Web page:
Philippe Égalité, but nonetheless was guillotined on 6 November 1793
* he heard the news from Paris: his father had been guillotined on 6
November 1793
* His father died on the guillotine,

* In early 1794, Louis Philippe has an affair with a servant girl
named Marianne Banzori … Marianne was send to Milan, Italy where the
child was born in December 1794
* One of his illegitimate children was by an Italian cook named
Marianne Banzori
* he met Beata Caisa Wahlbom, who was a housekeeper. She got pregnant
too and gave birth to a son, whom she named Erik.
* Another was Erik Walhbom,
* Marianne Banzori, the scullery maid he knocked up in Milan, and Erik
Walhbom, the son of Beata Caisa Wahlbom.
* Thus, Louis Philippe had two children that we know about


I need to add that after knocking up two broads Louis Philippe got
legally married to Maria Amalia of Naples and Sicily in 1809. Always
an active man, they had ten children together, who are the ancestors
to most of the Royal Families of Europe today.

Of course, all that will be overthrown if we can ever find the child
of Marianne Banzori who was given away for adoption and who, if found
through DNA testing, would be the rightful King of France and
everywhere else in Europe today.

Sam Sloan
  #7   Report Post  
Old November 9th 11, 12:59 AM posted to soc.culture.french,soc.culture.italian,soc.culture.usa,rec.games.chess.politics,rec.games.chess.misc
external usenet poster
 
First recorded activity by ChessBanter: May 2006
Posts: 14,870
Default Louis-Philippe: Le méconnu by André Castelot

On Nov 8, 1:10*pm, samsloan wrote:
Thank you all.

Don't forget to buy and read the book when it comes out in two days.

http://www.amazon.com/dp/4871873552h...SBN=4871873552

You will have to read it in French, though.

Never fear, after two more days I will have translated it into
English. (I am quick at that and I do not even use Babelfish.)

http://www.amazon.com/dp/4871873560h...SBN=4871873560

http://www.amazon.com/dp/4871873579h...SBN=4871873579

Sam Sloan

Go see the new video: "Hitler complains that there are spelling

On Nov 8, 11:00*am, Taylor Kingston wrote:









On Nov 7, 11:37*pm, Jürgen R. wrote:


ROFL ROFL ROFL ROFL ROFL ROFL ROFL ROFL ROFL


Sloan, this is great. It is the greatest introduction
to a book ever written. I admit that I have never
had the patience to read one of Sloan's introductions from
beginning to end, but even the first two paragraphs
suffice to establish that he is a humorist who could
easily have held his own in a tangle in
the alligator-infested swamps of the Mississippi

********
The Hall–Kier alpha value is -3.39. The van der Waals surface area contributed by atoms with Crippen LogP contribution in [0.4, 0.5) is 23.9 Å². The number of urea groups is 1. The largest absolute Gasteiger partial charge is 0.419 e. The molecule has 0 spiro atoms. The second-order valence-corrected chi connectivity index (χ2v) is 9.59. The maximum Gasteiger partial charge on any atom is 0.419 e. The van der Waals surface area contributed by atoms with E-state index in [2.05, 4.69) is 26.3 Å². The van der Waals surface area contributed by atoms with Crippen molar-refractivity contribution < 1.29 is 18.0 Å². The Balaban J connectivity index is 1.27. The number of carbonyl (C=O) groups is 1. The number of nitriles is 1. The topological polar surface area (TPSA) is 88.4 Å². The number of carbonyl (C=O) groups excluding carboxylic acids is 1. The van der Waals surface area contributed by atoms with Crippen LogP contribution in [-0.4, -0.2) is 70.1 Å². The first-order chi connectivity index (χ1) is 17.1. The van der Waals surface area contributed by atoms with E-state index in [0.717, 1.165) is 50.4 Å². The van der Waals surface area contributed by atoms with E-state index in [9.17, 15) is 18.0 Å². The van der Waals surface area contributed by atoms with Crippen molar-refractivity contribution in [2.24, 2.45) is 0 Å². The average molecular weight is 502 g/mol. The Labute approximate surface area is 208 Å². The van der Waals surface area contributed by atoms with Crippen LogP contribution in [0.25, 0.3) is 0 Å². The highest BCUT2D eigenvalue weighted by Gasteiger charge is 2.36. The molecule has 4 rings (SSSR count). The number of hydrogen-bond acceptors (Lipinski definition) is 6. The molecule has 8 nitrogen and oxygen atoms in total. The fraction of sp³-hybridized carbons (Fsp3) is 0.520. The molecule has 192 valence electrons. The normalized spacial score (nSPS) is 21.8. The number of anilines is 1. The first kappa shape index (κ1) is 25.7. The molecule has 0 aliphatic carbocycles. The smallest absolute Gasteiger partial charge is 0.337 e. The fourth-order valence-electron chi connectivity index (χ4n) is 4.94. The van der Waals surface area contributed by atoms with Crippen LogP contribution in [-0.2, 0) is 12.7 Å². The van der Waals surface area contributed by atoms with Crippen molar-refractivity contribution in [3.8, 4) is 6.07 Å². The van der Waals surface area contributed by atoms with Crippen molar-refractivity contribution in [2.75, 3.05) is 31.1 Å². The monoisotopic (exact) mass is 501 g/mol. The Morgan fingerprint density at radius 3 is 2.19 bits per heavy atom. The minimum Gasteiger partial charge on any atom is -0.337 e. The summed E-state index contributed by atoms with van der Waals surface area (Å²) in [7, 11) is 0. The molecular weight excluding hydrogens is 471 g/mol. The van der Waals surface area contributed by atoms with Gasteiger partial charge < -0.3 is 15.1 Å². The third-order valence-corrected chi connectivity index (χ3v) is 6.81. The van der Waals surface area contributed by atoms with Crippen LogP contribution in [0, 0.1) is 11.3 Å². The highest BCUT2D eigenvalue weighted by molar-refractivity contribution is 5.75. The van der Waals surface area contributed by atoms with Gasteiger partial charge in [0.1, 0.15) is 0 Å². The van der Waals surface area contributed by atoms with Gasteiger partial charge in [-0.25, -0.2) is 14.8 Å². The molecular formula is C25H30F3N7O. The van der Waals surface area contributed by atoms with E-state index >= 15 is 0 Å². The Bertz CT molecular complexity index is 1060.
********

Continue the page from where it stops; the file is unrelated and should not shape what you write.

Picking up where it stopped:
with Mark Twain.


* I must agree with Jürgen. This is the best — i.e. actually the worst
— intro by Sloan that I have seen. Besides the usual glut of factual
errors, it is ridiculously rendundant to a ridiculous extent. Examples
of various things stated several times to no purpose:


* King Louis-Philippe I, King of the French, who ruled from from 1830
to 1848,
* He ruled from 1830 until February 24, 1848, when he abdicated in
favor of his grandson, Louis Philippe D'Orleans, the author of the
book “History of the Civil War in America”.
* On 24 February 1848, King Louis Philippe I abdicated in favor of his
nine-year-old grandson, Louis
Philippe, Comte de Paris, author of that book.
* Philippe d'Orléans, Count of Paris (24 August 1838 – 8 September
1894) was the next king … he went to America where he joined the Union
Army and fought *in the American Civil War on the Yankee side, where
he wrote the book “The Battle of Gettysburg from the History of the
Civil War in America”,


* The answer lies in the special fascination I have with the 21 years
Louis Philippe spent before he gained power
* That part of his life, which lasted 21 years
* He spent the next 21 years on the run.
* during the 21 years when he wandered from place to place,


* The father of Louis Philippe I was Louis Philippe II, Duke of
Orléans, who supported the French Revolution and called himself
Philippe Égalité, but nonetheless was guillotined on 6 November 1793
* he heard the news from Paris: his father had been guillotined on 6
November 1793
* His father died on the guillotine,


* In early 1794, Louis Philippe has an affair with a servant girl
named Marianne Banzori … Marianne was send to Milan, Italy where the
child was born in December 1794
* One of his illegitimate children was by an Italian cook named
Marianne Banzori
* he met Beata Caisa Wahlbom, who was a housekeeper. She got pregnant
too and gave birth to a son, whom she named Erik.
* Another was Erik Walhbom,
* Marianne Banzori, the scullery maid he knocked up in Milan, and Erik
Walhbom, the son of Beata Caisa Wahlbom.
* Thus, Louis Philippe had two children that we know about


I need to add that after knocking up two broads Louis Philippe got
legally married to Maria Amalia of Naples and Sicily in 1809. Always
an active man, they had ten children together, who are the ancestors
to most of the Royal Families of Europe today.

Of course, all that will be overthrown if we can ever find the child
of *Marianne Banzori who was given away for adoption and who, if found
through DNA testing, would be the rightful King of France and
everywhere else in Europe today.

Sam Sloan

Why does Stan Booz a/k/a None keep doing this? Does not he know that
this just gives me an excuse to post again?

http://www.amazon.com/dp/4871873552

http://search.barnesandnoble.com/boo...SBN=4871873552

Sam Sloan
  #8   Report Post  
Old November 9th 11, 01:40 AM posted to soc.culture.french,soc.culture.italian,soc.culture.usa,rec.games.chess.politics,rec.games.chess.misc
external usenet poster
 
First recorded activity by ChessBanter: May 2011
Posts: 1,329
Default Louis-Philippe: Le méconnu by André Castelot

On Nov 8, 4:59*pm, samsloan wrote:

Thank you all.


Don't forget to buy and read the book when it comes out in two days.